British Prime Minister Theresa May is facing likely defeat in Parliament when she asks MPs to approve her Brexit deal this Tuesday. That result would trigger huge uncertainty about the future of Britain's exit from the European Union.
Mrs May has warned that rejecting her deal opens up the possibility of Brexit being stopped, or that Britain leaves disruptively without a deal.She has promised to respond quickly to any defeat.
So what could happen next if she loses? There are several possible outcomes.
a) Mrs. May could resign as leader of the Conservative Party, triggering an internal contest to replace her without a general election. But remember, she defeated an attempt to oust her as leader of the Conservative party in December, winning a confidence vote by 200 votes to 117.
The result means her position as leader of the party is assured until the end of 2019, as she cannot be challenged for 12 months.
b) The opposition Labour Party has said it will call a vote of no confidence in the Government if Mrs. May deal is rejected, but has not specified exactly when.
If a majority of MPs vote against Mrs May's Government, Labour would have 14 days to prove, by a vote, that it could command a majority and form its own government. That would allow Labour to take control of the country without going to an election.
c) but if Mrs. May's Government loses a confidence vote and Labour is unable to form a new government, an election is called.
Mrs May could also call a general election herself if two-thirds of MPs in Parliament agree to it, though she has said that a general election is not in the national interest.
d) Mrs May must submit a new plan for Britain's next steps by January 21. It is not clear what Mrs May's 'Plan B' is, but some British media have reported she would ask Parliament to vote again on the deal, perhaps after seeking another set of reassurances from the EU.
Some MPs have floated the idea that Parliament could, in a temporary break from convention, take control of the process away from the Government and hand it to a committee of senior MPs from across the political spectrum.
It is not clear that this plan is technically possible, or whether it has enough support to succeed.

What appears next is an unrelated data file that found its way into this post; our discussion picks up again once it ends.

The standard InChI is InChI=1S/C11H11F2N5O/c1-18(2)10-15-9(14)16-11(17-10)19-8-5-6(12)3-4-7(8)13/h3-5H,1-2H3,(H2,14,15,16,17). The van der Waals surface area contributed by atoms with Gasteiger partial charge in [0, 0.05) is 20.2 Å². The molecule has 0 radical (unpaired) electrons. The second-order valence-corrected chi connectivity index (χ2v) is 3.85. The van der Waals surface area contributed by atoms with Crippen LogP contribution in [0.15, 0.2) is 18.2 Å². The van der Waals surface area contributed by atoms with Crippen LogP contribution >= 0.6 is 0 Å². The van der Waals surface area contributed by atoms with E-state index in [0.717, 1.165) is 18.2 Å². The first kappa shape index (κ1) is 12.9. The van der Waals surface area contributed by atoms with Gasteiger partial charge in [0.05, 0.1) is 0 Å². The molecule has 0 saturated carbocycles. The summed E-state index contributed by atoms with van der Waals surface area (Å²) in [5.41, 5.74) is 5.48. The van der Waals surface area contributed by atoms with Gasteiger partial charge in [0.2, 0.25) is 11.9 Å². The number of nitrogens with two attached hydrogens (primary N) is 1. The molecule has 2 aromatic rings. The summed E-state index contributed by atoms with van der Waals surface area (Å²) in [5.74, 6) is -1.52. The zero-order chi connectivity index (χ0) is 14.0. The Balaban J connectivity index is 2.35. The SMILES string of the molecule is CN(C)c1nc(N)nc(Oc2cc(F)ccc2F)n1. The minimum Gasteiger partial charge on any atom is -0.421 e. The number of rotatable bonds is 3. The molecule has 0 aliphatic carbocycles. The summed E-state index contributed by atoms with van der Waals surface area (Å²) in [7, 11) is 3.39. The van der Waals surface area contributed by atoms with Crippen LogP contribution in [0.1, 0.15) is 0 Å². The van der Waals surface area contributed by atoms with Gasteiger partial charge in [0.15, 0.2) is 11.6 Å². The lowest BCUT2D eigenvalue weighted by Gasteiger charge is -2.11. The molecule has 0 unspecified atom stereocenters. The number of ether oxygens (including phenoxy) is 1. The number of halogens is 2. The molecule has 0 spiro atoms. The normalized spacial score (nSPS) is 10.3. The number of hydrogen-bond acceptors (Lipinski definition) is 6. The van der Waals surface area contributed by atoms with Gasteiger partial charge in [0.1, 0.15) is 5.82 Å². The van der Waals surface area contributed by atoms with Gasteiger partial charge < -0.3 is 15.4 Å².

In effect the government has repeatedly emphasized that any attempt to prevent it from meeting its legal obligation to deliver an orderly EU exit would be extremely concerning.
e) The route to a second referendum on Brexit — or a people's vote — is unclear. But, unless the plan to give control of the process to Parliament is successful, it would require the backing of the Government of the day. A new referendum can be called only if it is approved by Parliament.
With Mrs May strongly opposed to a second referendum, and the opposition Labour Party not committed to one (but not ruling one out), a second referendum would need either a change in prime minister, a change in government, or an abrupt change in policy.
An increasingly vocal contingent of MPs from across the political spectrum supports a fresh vote to break the impasse in Parliament.
But so far they have not been able to prove there is a majority in Parliament that backs the view. Even if Parliament did agree in principle to a second referendum, Britain would then have to ask for an extension to its timetable for leaving the EU.
Finally the Government could seek to extend the negotiating period with the EU to give it time to try to reach a better deal, hold a general election, or conduct a second referendum.
The UK is scheduled to leave the EU at 11:00pm (local time) on March 29 under the current divorce terms.
The Government could also withdraw its notice of intention to leave the EU, which the European Court of Justice has ruled it can do without consent of other EU countries.
Mrs May has said she does not want to delay Britain's exit from the EU, and will not revoke the notice of intention to leave.